Pontianak by Nambai

Posted by Mrs Giggles on November 26, 2007 in 3 Oogies, Book Reviews, Nonfiction

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Pontianak by Nambai
Pontianak by Nambai

Ameen Kreatif, RM12.90, ISBN 978-983-3991-30-3
Spiritualism, 2007

The pontianak is the closest thing the folks in the regions of Malaysia and Indonesia have to a Malay vampire, and even then, they aren’t really vampires. As the author Nambai puts it, the pontianak doesn’t necessarily drink blood. Rather, she is a ghoulish undead of a woman who died during pregnancy or childbirth. There are several variations of the pontianak legend, with some said to be able to take on the form of a beautiful woman to lure her male victims to their death, but there are several constants. One, the pontianak is always female, never male, and two, if you drive a nail through a hole at the back of a her neck, she will transform into – or assume permanently the guise of – a beautiful woman who will do every bidding of the man who, er, nailed her.

If you ask me, the pontianak folklore seems like an excuse for folks back in the old days to indulge in sour grapes. Oh, that beautiful woman who outshone the other women and rejected the affections of so many men only to marry that hideous but wealthy old man? She had be a pontianak! But there’s no denying that the pontianak was a staple of Malay horror movies back in the 1950s and 1960s, although more often than not she was portrayed as an innocent woman turned into one by the foul misdeeds of a jealous rival or rejected suitor as much as she is an ugly woman who sold her soul to dark spirits for beauty, and was turned into a pontianak when she inevitably failed to perform the daily ritual to maintain her beauty.

Therefore, it is to the author’s credit that he managed to actually spin a few interesting takes on what is arguably the most famous monster figure in Malay spiritualism. Like his other books in this series, he mixes anecdotes of supposedly true ghostly encounters with more “factual” pontianak 101 stuff. The English used is a combination of British English and charmingly awkward colloquialisms that are just oh so Malaysian.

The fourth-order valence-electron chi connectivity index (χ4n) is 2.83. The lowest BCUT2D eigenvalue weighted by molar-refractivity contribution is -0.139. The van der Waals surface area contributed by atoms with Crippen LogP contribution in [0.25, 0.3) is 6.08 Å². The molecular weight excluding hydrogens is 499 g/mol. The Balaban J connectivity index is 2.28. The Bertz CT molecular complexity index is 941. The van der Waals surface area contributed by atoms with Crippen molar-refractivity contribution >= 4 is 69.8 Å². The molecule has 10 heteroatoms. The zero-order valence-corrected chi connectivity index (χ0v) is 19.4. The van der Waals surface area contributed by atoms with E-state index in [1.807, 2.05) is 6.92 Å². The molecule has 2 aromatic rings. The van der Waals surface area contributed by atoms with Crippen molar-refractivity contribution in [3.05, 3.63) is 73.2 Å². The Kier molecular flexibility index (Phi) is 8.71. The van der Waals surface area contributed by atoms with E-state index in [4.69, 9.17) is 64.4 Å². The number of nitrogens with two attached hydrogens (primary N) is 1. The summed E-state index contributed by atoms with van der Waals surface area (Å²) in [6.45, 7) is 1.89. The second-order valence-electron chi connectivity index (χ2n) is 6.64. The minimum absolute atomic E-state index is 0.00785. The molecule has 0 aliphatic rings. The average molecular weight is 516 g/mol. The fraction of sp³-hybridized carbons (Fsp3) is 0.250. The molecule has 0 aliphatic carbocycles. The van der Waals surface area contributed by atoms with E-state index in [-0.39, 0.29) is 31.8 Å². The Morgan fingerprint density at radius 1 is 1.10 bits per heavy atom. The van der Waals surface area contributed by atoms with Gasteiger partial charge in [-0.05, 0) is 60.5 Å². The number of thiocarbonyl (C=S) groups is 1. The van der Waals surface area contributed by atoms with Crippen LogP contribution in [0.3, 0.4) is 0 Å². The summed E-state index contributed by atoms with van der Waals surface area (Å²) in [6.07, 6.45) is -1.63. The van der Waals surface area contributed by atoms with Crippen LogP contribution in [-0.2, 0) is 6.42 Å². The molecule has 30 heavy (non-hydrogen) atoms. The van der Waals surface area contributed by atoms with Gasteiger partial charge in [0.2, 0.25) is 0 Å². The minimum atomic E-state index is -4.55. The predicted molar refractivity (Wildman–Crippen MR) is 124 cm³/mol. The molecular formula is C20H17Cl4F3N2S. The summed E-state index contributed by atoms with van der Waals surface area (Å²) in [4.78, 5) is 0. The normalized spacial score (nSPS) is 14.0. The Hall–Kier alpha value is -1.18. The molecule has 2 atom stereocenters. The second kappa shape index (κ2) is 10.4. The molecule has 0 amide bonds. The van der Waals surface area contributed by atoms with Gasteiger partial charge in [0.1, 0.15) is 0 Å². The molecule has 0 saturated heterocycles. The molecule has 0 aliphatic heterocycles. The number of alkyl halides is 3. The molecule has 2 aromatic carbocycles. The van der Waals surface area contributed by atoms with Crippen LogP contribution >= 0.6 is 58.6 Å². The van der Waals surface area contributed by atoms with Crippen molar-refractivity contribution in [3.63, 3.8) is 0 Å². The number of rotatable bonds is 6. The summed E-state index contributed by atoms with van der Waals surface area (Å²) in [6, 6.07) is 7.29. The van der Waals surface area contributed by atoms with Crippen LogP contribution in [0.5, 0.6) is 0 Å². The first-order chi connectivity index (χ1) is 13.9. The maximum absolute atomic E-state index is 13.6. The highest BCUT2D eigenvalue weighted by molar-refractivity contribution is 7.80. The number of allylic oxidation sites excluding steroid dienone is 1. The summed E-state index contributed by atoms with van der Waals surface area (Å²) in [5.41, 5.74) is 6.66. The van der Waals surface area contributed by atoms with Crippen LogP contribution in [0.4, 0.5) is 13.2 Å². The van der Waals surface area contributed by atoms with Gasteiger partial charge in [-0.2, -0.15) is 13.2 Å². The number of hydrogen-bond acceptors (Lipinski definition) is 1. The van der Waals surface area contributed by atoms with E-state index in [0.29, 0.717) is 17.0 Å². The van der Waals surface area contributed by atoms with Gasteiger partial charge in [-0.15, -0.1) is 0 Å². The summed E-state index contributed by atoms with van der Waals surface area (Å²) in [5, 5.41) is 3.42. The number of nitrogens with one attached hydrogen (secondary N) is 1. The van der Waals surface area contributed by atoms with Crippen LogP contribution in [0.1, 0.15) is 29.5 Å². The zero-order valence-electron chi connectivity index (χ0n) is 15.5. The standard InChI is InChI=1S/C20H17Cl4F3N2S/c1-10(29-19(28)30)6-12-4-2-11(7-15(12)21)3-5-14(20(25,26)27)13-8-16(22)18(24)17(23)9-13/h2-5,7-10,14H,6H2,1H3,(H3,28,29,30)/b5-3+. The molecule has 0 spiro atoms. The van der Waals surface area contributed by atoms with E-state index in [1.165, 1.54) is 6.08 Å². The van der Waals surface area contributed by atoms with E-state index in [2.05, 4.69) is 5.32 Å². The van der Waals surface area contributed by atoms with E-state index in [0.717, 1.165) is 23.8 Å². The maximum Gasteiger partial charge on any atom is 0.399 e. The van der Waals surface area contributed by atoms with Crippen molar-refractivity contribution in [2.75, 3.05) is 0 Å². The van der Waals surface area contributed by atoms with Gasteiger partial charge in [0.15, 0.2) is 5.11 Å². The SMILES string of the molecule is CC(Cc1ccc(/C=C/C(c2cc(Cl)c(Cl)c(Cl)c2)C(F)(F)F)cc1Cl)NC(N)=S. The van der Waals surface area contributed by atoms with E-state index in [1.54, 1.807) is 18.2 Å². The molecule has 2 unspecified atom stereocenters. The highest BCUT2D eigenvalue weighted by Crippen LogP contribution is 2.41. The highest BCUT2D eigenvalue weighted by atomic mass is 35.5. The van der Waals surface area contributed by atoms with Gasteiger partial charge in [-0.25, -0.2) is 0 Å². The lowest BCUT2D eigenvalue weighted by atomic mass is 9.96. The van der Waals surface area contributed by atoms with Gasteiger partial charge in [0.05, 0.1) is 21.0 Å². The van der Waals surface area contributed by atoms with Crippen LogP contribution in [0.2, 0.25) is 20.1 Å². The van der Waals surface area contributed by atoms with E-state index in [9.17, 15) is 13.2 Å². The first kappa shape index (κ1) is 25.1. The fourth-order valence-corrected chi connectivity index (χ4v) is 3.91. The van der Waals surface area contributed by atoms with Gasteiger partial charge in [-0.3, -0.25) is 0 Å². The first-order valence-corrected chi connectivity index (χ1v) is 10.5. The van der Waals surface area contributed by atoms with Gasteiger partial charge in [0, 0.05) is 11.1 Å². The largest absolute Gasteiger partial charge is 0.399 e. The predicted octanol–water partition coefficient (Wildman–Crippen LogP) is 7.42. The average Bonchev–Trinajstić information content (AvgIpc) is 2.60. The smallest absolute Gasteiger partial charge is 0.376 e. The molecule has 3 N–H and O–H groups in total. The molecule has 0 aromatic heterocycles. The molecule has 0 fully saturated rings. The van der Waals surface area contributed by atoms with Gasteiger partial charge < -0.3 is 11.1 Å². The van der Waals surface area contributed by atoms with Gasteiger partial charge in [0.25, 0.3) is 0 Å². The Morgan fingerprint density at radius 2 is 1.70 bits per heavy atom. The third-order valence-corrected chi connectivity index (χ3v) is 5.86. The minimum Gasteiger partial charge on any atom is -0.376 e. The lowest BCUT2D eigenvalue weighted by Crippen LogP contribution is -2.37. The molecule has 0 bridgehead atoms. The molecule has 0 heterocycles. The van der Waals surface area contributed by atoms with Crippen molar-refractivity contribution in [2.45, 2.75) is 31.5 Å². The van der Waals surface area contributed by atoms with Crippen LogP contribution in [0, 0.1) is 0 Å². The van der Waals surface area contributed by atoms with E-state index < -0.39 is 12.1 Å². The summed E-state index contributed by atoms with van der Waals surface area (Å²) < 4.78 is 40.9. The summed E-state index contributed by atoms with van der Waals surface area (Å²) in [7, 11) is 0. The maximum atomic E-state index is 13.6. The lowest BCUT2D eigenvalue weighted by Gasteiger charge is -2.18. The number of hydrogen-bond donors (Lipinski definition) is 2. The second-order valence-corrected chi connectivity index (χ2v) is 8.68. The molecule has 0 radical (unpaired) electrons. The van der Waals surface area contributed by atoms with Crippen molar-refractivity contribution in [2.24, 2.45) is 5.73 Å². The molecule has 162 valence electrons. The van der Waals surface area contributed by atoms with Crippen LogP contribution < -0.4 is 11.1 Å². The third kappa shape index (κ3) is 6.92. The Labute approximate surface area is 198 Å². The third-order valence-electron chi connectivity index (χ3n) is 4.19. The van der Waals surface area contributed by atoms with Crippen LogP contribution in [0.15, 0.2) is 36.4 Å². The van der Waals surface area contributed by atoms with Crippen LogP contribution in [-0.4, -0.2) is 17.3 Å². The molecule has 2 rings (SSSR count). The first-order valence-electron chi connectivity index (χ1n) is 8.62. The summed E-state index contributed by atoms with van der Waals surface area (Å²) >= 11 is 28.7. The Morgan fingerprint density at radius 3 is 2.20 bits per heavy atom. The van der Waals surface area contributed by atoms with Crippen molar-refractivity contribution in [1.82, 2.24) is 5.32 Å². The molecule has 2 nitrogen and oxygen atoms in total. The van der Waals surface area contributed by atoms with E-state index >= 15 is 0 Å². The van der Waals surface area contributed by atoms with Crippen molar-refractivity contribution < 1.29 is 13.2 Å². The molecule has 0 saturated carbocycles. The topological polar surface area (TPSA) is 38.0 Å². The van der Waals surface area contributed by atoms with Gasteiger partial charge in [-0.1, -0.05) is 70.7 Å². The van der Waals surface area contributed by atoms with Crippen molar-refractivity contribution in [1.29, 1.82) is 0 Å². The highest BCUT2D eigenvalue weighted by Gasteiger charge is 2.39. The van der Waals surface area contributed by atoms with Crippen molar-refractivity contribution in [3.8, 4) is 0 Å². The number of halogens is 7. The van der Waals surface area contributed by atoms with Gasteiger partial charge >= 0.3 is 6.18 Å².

Unfortunately, the title of this book is misleading. Only a third of this short book deals with the pontianak, the rest are actually either rehashes of topics covered in previous books (hantu bungkus again?) and spotlights on other supernatural entities in Malay folklore such as the orang bunian (unseen folks who are generally harmless until we inadvertently offend them by accidentally stepping on their invisible toes or something). Still, the tale of some guys hoping to get rich by entrapping a hantu bungkus is hilarious.

To enjoy Pontianak, you will need to overlook some of the promises made by the packaging of this book. Not everything here is about it, and if you are expecting a whole book full of in-depth lore, you are going to be writing the author an irate email. The “survival guidelines” are equally superficial, so don’t expect much there, too. What this book has are anecdotes that aim to entertain rather than enlighten. If you can adjust your expectations, you may find this book an amusing diversion as much as I did.

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